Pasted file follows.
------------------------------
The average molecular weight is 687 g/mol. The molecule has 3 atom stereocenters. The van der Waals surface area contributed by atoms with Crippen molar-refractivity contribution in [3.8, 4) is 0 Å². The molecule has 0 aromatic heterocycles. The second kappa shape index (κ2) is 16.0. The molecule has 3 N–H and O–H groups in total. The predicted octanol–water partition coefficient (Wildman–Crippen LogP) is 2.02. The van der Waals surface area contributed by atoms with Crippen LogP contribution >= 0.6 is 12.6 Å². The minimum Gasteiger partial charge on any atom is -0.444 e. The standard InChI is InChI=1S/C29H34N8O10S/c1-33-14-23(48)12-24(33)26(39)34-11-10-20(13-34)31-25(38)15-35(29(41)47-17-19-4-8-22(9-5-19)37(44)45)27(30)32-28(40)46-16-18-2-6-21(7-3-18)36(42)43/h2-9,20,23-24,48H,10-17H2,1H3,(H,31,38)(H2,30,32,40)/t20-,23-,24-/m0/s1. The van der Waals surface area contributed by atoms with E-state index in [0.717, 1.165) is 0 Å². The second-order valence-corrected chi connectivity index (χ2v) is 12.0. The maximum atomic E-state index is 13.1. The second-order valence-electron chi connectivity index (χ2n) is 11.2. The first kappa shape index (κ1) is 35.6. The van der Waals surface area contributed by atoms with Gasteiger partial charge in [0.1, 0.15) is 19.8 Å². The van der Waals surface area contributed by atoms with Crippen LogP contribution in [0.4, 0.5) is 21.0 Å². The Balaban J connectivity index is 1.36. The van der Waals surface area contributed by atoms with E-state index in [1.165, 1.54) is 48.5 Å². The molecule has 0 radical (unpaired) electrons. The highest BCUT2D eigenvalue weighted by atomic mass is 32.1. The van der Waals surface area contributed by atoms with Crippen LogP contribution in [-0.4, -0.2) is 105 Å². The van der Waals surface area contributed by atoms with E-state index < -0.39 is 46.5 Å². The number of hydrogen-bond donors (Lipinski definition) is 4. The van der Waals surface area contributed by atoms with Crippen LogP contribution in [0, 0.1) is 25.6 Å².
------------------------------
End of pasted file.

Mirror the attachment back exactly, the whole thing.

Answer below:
The average molecular weight is 687 g/mol. The molecule has 3 atom stereocenters. The van der Waals surface area contributed by atoms with Crippen molar-refractivity contribution in [3.8, 4) is 0 Å². The molecule has 0 aromatic heterocycles. The second kappa shape index (κ2) is 16.0. The molecule has 3 N–H and O–H groups in total. The predicted octanol–water partition coefficient (Wildman–Crippen LogP) is 2.02. The van der Waals surface area contributed by atoms with Crippen LogP contribution >= 0.6 is 12.6 Å². The minimum Gasteiger partial charge on any atom is -0.444 e. The standard InChI is InChI=1S/C29H34N8O10S/c1-33-14-23(48)12-24(33)26(39)34-11-10-20(13-34)31-25(38)15-35(29(41)47-17-19-4-8-22(9-5-19)37(44)45)27(30)32-28(40)46-16-18-2-6-21(7-3-18)36(42)43/h2-9,20,23-24,48H,10-17H2,1H3,(H,31,38)(H2,30,32,40)/t20-,23-,24-/m0/s1. The van der Waals surface area contributed by atoms with E-state index in [0.717, 1.165) is 0 Å². The second-order valence-corrected chi connectivity index (χ2v) is 12.0. The maximum atomic E-state index is 13.1. The second-order valence-electron chi connectivity index (χ2n) is 11.2. The first kappa shape index (κ1) is 35.6. The van der Waals surface area contributed by atoms with Gasteiger partial charge in [0.1, 0.15) is 19.8 Å². The van der Waals surface area contributed by atoms with Crippen LogP contribution in [0.4, 0.5) is 21.0 Å². The Balaban J connectivity index is 1.36. The van der Waals surface area contributed by atoms with E-state index in [1.165, 1.54) is 48.5 Å². The molecule has 0 radical (unpaired) electrons. The highest BCUT2D eigenvalue weighted by atomic mass is 32.1. The van der Waals surface area contributed by atoms with Crippen LogP contribution in [-0.4, -0.2) is 105 Å². The van der Waals surface area contributed by atoms with E-state index < -0.39 is 46.5 Å². The number of hydrogen-bond donors (Lipinski definition) is 4. The van der Waals surface area contributed by atoms with Crippen LogP contribution in [0, 0.1) is 25.6 Å².